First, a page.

For the spring break I felt I had time to sort out my thoughts more, think about my plans for the distant future. At the same time I could find what interested me. I've had thoughts of becoming a creator in broad terms, where at first I wrote my own stories. Then I wanted to make my own interactive media like video games or something else through programming. I decided to again start an online course on computer science called cs50, a relatively popular course.
I had previously taken the course all the way back in January of this year but I quickly lost motivation. I only had begun looking into problem set 0, and did not complete it before looking no further.
I then started cs50 again and completed problem set 0 in a single night which was relatively basic. All that was needed was to create a game through Scratch, a programming puzzle based language based off of the way preschool kids learn. The developing felt strikingly similar to the StarCraft 1 map editor which I had some experience with so the game wasn't hard to make.
Here is the link to the little game I made: scratch.mit.edu
I felt a new energy to complete the course but was quickly deterred by the workload from the next problem set and large jump in difficulty. I felt overwhelmed and did not go through the process of stretching out the problem set along the week or even a longer period of time as I should have. 2 and a half months later when spring vacation came, I took the opportunity to resume the course.
I took notes on all of the instructional videos on terms like loops, functions, variables, compilers, and more. The actual problem set was far more difficult than the last. The first part of the problem set posed was to create a half pyramid of a certain height in blocks following the same pattern of the half pyramid as seen in the end of the first Mario game:
The code had to take in user input for whatever height the user wanted the pyramid to be. Instead of blocks, hashes (#) would be used. All the blocks had to be aligned on the right hand side, and the top row had to have two blocks. To summarize the approach, one had to print out a specific number of spaces, then blocks, and finally, set a new line for the next row of blocks.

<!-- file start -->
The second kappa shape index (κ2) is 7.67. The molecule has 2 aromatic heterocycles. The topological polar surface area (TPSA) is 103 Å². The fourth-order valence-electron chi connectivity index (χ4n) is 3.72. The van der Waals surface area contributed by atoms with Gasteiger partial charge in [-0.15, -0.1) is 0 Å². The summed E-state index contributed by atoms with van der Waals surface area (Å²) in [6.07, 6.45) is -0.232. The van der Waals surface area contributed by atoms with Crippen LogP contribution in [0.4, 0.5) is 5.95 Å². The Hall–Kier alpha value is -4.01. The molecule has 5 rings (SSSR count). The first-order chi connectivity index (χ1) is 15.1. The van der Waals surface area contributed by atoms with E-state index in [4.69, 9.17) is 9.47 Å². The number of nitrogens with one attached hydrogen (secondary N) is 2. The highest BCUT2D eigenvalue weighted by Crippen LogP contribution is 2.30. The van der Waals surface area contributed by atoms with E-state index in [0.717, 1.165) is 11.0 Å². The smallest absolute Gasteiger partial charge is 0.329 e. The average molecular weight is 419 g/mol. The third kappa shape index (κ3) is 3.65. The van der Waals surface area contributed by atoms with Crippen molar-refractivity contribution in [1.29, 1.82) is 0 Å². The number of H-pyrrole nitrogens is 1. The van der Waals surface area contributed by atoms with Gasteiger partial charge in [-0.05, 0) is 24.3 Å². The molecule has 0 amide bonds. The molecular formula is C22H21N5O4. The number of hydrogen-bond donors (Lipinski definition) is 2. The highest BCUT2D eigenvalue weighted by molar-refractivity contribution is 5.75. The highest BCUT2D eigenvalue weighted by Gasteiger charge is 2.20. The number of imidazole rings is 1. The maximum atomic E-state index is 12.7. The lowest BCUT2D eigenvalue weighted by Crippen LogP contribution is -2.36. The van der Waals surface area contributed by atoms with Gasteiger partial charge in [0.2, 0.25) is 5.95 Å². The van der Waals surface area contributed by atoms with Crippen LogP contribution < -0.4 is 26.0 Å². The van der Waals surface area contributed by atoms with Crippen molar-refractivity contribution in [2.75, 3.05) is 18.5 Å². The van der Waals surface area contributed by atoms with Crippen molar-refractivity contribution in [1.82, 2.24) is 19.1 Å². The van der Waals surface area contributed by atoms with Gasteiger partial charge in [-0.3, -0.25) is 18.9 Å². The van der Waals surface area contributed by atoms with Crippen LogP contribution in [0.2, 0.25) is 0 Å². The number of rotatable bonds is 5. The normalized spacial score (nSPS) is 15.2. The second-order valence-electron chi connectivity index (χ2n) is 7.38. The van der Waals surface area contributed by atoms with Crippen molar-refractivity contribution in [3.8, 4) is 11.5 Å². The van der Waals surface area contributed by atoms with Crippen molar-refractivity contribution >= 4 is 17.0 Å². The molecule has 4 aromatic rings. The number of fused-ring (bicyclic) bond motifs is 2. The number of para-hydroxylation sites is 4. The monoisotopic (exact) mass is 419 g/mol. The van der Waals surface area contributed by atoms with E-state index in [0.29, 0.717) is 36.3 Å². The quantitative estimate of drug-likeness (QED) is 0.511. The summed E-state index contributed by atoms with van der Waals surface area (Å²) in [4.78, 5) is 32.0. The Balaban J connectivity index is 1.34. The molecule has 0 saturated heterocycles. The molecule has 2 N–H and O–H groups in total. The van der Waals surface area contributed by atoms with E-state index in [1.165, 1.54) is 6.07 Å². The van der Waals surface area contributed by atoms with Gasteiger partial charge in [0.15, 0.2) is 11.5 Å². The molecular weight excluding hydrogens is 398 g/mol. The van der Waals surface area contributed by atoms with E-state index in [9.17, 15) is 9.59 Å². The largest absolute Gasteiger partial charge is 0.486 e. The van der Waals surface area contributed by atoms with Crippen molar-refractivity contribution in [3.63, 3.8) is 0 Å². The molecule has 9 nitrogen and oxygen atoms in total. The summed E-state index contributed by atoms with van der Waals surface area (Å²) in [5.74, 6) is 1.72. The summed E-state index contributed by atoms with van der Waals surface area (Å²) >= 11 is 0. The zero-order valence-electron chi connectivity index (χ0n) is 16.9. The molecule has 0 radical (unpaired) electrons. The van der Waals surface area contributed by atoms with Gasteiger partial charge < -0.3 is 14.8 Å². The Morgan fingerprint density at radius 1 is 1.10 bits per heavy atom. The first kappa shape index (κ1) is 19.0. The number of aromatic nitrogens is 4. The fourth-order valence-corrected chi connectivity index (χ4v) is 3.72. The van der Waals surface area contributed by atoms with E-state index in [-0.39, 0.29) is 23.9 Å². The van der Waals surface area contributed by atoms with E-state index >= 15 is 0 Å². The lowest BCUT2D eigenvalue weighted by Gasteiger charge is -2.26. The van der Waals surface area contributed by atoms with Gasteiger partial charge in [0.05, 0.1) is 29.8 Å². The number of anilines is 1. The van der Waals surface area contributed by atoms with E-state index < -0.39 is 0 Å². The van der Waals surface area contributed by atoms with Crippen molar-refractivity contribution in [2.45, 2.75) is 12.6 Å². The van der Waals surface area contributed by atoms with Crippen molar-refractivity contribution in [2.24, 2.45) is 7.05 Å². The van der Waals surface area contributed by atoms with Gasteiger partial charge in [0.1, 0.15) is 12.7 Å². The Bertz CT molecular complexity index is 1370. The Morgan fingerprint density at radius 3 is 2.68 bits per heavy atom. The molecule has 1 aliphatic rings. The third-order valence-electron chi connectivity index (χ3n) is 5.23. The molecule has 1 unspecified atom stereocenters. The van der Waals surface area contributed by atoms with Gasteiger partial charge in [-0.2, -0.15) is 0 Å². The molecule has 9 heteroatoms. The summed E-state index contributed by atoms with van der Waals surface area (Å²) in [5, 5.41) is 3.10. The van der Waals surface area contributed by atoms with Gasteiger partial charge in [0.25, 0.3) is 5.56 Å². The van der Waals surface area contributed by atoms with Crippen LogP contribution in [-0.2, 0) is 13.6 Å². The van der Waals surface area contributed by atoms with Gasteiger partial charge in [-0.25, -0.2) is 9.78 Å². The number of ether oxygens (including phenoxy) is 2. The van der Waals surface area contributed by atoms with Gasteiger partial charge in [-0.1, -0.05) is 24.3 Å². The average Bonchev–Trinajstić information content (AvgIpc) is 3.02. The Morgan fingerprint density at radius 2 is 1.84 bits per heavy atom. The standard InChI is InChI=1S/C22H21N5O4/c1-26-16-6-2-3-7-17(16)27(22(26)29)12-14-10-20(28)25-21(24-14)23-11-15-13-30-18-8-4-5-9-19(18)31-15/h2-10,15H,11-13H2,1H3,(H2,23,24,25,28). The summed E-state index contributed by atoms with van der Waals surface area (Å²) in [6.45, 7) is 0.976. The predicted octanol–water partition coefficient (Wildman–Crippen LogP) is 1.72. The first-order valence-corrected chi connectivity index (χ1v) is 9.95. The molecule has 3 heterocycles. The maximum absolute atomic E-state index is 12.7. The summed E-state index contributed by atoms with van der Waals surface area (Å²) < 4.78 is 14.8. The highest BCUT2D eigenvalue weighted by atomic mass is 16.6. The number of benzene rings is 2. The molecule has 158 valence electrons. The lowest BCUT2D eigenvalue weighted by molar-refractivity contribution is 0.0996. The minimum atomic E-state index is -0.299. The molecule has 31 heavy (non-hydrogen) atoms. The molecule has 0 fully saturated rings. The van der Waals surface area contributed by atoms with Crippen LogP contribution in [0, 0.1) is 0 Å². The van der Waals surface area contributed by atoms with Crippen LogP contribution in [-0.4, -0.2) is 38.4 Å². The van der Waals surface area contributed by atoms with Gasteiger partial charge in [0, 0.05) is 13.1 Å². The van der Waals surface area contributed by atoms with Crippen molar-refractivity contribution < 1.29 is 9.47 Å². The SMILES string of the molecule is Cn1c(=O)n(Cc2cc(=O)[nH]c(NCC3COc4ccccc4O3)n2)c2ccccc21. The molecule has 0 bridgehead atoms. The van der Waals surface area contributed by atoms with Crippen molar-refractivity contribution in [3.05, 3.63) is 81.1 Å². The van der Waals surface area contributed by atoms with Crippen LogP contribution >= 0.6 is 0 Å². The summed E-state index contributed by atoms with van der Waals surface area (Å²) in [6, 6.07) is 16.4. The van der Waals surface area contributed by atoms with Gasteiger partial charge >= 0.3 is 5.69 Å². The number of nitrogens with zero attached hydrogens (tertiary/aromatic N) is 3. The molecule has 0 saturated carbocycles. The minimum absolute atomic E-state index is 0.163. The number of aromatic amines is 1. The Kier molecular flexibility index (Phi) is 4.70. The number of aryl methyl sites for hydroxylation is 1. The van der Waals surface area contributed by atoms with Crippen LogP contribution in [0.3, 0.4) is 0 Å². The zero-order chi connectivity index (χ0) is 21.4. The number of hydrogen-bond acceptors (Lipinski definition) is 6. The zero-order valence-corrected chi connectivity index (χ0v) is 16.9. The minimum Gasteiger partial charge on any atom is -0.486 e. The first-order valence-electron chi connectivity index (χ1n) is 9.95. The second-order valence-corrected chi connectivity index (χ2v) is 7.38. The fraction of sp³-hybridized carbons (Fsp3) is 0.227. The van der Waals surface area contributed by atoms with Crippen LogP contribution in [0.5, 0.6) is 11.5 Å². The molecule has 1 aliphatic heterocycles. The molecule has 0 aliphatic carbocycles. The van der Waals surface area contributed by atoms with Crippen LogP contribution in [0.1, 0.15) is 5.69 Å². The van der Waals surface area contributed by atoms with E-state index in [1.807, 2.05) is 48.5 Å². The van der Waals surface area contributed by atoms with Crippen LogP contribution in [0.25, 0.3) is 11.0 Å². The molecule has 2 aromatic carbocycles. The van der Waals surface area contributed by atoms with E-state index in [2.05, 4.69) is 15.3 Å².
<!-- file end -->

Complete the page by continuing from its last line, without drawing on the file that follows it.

I spent several hours thinking about the problem and I understood I had to solve it through an acutely mathematical approach. As time wore on though and I spent many hours over three days brooding over the problem I suffered headaches and loss of sleep trying to solve the problem. At some point my mind was too confused to think properly so I started plugging in random things hoping they would work.
Then I went online to find help. At first I tried to find something that could allow me to print a character, in my case, the # character, a certain amount of times according to an integer. The idea quickly flew by me though. When I went to the cs50 community I found the support I needed. I could relate to other people's experiences in how much of a leap problem set 1 was and how difficult the mario problem was. + Show Spoiler +
I had a similar idea but I didn't have any confidence in it but with the new found information I felt self-assured.
Spoiler if you're taking cs50+ Show Spoiler +
In searching for help I came across the term nested loops, which intuitively I understood right away meant putting loops within a loop.
With a bit of hard work I managed to work through the patterns and incorporate them into my loops and voila, the mario problem had been solved. Truly an arduous task, I don't think I've ever been put through so much mental strain. I'm glad I was given such an academic challenge I haven't experienced in possibly my whole life fraught with so much desire to solve the problem.
With the ending of the mario problem came the next problem of finding the lowest number of coins to pay for change in a greedy algorithm. For example, to pay for 41 cents one would need using the fewest number of coins 1 quarter, 1 dime, 1 nickel, and 1 penny, totaling 4 coins. I understood right away what I needed to do while reading the problem set and finished the bulk of it under an hour with some trouble shooting of getting things to work in the code.
Engaging and fun, the use of applied mathematics has never felt more challenging. I feel closer to achieving my goals with the knowledge that cs50 has offered in becoming the creator I've dreamed of.